Does TrueTime profile elapsed or processor time?
Also, when I instrument only 1 program, 99% of the time is reported as being spent in the kernel - does this make sense?
Truetime can profile both 'elapsed' and 'processor' time. By unchecking quantum technology (turning it off), TrueTime will report elapsed time of your running application, including threads that are running in the background of your system processes.
With quantum technology 'on', TrueTime profiles running time with the exception that when the operating system pre-empts the CPU from your thread, the time is 'paused' until your thread gets to run again. This is (obviously) much more accurate on a heavily loaded system, but not so important if this is the only process you're running.
I take 'processor' time to mean the amount of clock cycles executed. TrueTime can currently profile in this mode with version 2.x and beyond. Clock Cycles can be reviewed in your session file within TrueTime under View=>Scale=>Cycles .
If your statistics (% of time spent in function) are being skewed by, for instance, a WaitForSingleObject call, and you want to even them out, one of the things you can do is exclude (See PCShared
mexclud.txt or the 'Exclude Images' menu item) the appropriate Windows DLL. For instance, if you're spending too much time in WaitForSingleObject*, exclude kernel32.dll and user32.dll.
Here's an example that might make this a little clearer.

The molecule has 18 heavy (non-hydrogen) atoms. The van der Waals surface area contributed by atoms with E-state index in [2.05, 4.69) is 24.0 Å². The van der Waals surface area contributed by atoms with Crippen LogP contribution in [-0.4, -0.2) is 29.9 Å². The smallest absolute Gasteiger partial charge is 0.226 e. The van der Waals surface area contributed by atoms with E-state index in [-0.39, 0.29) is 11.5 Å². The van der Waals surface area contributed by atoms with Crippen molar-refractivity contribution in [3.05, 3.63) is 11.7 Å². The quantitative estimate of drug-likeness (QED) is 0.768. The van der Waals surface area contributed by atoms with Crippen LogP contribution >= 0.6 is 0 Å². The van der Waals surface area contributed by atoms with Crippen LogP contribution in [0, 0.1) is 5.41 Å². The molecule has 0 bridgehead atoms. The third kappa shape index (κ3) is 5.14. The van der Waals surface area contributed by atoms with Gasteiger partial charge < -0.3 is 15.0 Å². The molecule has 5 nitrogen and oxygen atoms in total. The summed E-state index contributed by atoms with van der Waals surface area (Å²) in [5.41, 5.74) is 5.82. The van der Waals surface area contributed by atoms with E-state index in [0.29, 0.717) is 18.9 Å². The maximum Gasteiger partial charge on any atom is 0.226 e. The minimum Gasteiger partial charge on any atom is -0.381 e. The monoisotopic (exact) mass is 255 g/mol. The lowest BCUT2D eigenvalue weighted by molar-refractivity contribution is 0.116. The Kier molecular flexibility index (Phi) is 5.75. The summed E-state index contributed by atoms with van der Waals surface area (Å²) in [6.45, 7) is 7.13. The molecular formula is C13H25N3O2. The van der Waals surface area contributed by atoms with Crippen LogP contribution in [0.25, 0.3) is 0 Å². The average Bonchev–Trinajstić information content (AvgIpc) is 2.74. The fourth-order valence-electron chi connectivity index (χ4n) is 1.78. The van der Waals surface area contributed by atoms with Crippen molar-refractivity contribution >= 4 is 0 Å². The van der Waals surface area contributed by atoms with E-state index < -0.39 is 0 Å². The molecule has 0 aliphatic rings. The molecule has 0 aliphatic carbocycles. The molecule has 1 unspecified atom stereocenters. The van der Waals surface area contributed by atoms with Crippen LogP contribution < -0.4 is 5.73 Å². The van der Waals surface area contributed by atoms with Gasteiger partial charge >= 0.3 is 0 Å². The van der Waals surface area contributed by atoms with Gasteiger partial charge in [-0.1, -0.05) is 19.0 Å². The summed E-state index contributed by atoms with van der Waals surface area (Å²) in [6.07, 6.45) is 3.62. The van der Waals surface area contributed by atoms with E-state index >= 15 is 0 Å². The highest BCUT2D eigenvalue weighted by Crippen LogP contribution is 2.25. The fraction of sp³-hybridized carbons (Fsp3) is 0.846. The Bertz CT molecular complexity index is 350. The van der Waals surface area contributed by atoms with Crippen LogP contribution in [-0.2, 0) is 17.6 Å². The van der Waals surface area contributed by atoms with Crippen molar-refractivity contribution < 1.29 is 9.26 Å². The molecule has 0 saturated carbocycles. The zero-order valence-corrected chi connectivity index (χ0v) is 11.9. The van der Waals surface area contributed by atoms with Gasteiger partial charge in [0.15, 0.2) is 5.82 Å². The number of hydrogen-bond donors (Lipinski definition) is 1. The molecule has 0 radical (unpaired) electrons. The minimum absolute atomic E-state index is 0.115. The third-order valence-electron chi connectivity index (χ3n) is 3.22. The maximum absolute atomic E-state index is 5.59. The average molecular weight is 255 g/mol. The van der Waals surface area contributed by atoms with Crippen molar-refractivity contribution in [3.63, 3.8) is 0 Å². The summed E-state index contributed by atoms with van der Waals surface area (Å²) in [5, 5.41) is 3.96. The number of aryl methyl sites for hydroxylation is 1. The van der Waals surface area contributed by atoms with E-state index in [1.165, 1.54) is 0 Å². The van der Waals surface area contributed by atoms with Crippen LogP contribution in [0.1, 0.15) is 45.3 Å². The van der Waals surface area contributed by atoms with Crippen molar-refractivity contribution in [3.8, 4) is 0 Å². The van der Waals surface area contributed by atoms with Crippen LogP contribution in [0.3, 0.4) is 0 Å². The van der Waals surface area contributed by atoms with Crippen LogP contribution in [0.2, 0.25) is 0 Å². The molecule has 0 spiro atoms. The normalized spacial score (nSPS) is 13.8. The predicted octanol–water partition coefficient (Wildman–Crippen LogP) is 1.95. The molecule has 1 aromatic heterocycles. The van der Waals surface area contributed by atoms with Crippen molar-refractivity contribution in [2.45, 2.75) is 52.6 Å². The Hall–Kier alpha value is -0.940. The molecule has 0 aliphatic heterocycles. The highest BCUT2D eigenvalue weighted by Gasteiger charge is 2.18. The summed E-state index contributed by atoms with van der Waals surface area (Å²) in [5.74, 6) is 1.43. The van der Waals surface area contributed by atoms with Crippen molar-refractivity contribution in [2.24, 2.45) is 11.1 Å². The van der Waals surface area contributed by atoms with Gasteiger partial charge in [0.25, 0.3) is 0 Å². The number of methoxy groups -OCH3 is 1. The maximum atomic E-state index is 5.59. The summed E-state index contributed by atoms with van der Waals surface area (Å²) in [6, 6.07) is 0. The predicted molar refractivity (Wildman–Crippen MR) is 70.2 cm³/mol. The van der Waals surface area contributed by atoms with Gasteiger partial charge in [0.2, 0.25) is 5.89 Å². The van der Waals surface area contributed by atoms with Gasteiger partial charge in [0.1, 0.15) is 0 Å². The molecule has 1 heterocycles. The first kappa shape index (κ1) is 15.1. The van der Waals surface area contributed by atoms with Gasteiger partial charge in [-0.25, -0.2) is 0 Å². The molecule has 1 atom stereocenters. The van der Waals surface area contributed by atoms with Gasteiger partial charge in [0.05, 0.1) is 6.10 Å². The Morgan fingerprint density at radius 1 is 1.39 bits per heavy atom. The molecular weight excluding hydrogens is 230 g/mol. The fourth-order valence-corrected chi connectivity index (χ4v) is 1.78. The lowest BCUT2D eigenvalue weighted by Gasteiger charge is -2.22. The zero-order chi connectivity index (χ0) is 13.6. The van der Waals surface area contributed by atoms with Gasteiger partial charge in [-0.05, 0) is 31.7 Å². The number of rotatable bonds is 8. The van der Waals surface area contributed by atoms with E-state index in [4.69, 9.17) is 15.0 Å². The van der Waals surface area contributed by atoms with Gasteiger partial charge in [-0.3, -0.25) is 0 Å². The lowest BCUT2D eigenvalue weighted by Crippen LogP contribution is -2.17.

Process A is calling Process B through a TCP/IP socket using some kind of protocol.
Process A calls MyProtocol::SendMessage() which sends some data on the socket and then blocks the thread while waiting for the other process to reply. 10 seconds later, a reply is received, SendMessage() returns, and Process A goes back to doing other things.
Process B is blocking in MyServer::AwaitMessage() for 2 minutes before receiving the data block from ProcessA. It calls MyServer::ProcessMessage(), which takes 9 seconds, and then spends another second in MyServer::SendReply(). It then goes back to AwaitMessage() for another minute before we close the process.
If you're running TrueTime on both Process A and B, by default, you'll end up with two session files with profiling information from the calls.
Your timing will indicate:
ProcessA::SendMessage(): 12 seconds (say 10 seconds to wait and 2 seconds to do local processing)
ProcessB::AwaitMessage(): 3 minutes (2 1)
ProcessB::ProcessMessage(): 9 seconds (10 seconds with children)
ProcessB::SendReply(): 1 second
In some cases this doesn't track down the problem you're trying to solve. You may not care, in ProcessB, that it took 3 minutes for a message to arrive - you only care how long it took to ProcessMessage()s (and the local portion of AwaitMessage(), perhaps, not indicated in my example).
If you look at the function call hierarchy for AwaitMessage() you will see that, at a low level, it calls some socket routines, and has a lot of time spend in WaitForSingleObject (the part which blocks waiting for input). If you use the 'Exclude Images...' option in TrueTime to exclude the DLL that WaitForSingleObject is in, you will find that the %'s are now distributed over more of your code and less on the system.